5,429
621
Boston, MA
Did you mean the bobstay? I'd totally go with the glass tube with radiused ends as it exits the hull sides and just eye splice through the tube.
I did this on my columbia, I used a piece of g-10 tubing with an ID big enough for the dyneema, and an OD big enough to distribute the load. side to side. It's glued in nicely and has never given me any trouble.

 

El Borracho

Sam’s friend
6,345
2,383
Pacific Rim
Ropeye loop sized to your load is the soft way to do it   www.ropeye.com 
Brilliant products. But a laminate engineer would need to advise on what load a particular hull construction can carry without delaminating. Seems very likely that some hulls would pull apart. Fiberglass is not particularly strong in the peeling direction.

 

Alberta

Member
Brilliant products. But a laminate engineer would need to advise on what load a particular hull construction can carry without delaminating. Seems very likely that some hulls would pull apart. Fiberglass is not particularly strong in the peeling direction.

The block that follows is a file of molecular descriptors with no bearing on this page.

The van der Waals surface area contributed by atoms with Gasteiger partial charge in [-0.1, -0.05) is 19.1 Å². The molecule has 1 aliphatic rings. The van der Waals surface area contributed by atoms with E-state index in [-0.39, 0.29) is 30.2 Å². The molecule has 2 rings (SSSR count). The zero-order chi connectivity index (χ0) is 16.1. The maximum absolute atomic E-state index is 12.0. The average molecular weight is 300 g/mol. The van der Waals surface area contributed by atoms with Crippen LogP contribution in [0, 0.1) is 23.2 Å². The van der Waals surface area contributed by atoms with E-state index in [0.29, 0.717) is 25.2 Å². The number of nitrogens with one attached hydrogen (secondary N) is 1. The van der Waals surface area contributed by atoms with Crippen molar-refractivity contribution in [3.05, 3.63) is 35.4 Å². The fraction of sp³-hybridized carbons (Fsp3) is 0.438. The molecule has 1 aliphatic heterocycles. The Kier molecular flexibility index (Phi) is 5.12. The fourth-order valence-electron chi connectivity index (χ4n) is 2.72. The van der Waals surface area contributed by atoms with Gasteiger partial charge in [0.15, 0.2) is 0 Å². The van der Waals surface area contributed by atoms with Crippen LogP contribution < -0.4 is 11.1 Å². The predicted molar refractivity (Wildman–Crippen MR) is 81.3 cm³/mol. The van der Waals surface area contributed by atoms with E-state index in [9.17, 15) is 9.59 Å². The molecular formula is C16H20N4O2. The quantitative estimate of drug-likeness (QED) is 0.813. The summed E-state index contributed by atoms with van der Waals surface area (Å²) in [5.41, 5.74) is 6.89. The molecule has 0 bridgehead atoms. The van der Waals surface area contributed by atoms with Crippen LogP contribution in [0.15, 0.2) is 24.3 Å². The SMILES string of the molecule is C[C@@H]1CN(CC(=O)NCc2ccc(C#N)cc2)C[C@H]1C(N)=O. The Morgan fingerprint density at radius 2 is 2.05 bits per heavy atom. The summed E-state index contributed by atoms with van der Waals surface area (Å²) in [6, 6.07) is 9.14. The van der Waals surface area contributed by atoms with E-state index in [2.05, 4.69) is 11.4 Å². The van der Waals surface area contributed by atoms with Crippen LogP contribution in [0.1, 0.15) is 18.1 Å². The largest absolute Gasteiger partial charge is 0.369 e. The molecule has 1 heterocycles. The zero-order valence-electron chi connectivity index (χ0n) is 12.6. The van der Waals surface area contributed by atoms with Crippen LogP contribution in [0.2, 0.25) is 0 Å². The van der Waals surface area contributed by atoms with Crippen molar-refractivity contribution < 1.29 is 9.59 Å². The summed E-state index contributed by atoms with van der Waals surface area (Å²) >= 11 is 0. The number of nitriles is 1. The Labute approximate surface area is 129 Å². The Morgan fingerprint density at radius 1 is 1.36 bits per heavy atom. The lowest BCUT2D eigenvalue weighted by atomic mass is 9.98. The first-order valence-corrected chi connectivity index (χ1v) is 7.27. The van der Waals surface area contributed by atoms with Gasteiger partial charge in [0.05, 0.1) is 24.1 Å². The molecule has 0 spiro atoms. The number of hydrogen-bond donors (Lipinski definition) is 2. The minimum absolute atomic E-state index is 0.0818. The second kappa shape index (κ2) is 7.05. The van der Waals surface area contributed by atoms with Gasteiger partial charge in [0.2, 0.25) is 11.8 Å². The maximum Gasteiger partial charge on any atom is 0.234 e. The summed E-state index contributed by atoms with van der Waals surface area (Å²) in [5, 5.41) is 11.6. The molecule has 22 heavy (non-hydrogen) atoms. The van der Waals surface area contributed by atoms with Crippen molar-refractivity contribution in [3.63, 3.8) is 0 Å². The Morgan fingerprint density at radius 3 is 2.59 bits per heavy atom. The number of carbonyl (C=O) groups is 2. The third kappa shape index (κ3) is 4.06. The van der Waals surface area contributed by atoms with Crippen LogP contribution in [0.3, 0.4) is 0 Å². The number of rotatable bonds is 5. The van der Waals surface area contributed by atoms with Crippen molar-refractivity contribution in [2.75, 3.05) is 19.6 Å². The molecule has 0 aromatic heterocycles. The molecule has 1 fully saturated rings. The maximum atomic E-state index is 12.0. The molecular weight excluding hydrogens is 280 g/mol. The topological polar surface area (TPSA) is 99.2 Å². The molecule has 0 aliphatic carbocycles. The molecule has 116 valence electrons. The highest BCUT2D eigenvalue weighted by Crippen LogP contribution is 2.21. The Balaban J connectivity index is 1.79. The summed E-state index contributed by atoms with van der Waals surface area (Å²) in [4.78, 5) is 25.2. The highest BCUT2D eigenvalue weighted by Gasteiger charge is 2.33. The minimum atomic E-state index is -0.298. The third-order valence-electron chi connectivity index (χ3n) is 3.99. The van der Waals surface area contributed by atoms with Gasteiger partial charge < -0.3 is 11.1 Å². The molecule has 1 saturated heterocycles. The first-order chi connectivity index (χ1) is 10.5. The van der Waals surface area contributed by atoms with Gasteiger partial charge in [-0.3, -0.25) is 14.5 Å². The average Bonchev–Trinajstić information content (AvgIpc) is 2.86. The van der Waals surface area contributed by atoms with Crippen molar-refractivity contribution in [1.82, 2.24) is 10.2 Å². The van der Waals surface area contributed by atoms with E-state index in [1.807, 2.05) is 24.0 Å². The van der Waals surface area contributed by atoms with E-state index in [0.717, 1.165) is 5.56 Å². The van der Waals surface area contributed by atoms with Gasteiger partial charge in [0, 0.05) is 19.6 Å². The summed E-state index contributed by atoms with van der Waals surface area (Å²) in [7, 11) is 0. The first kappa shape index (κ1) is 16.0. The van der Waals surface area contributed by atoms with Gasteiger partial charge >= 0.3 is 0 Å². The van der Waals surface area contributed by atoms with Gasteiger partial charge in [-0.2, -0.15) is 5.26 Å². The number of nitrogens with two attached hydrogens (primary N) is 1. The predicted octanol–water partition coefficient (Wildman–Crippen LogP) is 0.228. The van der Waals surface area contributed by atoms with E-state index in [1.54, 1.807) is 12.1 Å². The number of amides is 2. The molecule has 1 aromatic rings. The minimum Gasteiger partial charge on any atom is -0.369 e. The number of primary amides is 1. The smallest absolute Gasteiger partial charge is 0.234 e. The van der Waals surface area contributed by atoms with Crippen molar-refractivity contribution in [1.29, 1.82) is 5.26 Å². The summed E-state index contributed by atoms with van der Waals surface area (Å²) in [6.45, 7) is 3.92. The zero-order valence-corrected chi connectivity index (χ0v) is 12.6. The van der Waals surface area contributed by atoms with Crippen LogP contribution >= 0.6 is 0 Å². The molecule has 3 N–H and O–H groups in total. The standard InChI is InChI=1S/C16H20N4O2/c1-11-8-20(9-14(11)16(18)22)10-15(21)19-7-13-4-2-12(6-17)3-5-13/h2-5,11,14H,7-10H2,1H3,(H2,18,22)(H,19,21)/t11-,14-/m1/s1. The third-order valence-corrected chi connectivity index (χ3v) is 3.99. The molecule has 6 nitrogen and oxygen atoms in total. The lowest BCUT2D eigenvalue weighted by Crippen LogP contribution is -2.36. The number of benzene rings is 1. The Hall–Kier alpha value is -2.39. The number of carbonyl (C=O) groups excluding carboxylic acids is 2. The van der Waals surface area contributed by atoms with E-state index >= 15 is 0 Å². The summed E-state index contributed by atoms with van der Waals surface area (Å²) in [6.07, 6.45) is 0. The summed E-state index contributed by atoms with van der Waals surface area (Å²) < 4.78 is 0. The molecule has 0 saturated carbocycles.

Yes and for clarity you'd install the loop through the hull and can add reinforcement inside the hull (mine has a few layers of carbon - I'd need to check with Fred Courouble on what precisely was added) . Here is what mine looks like from the outside.

D7D3E1B4-8F64-4D7E-9396-CF078EFA7042.JPG

 
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El Borracho

Sam’s friend
6,345
2,383
Pacific Rim
Yes and for clarity you'd install the loop through the hull and can add reinforcement inside the hull (mine has a few layers of carbon - I'd need to check with Fred Courouble on what precisely was added) . Here is what mine looks like from the outside.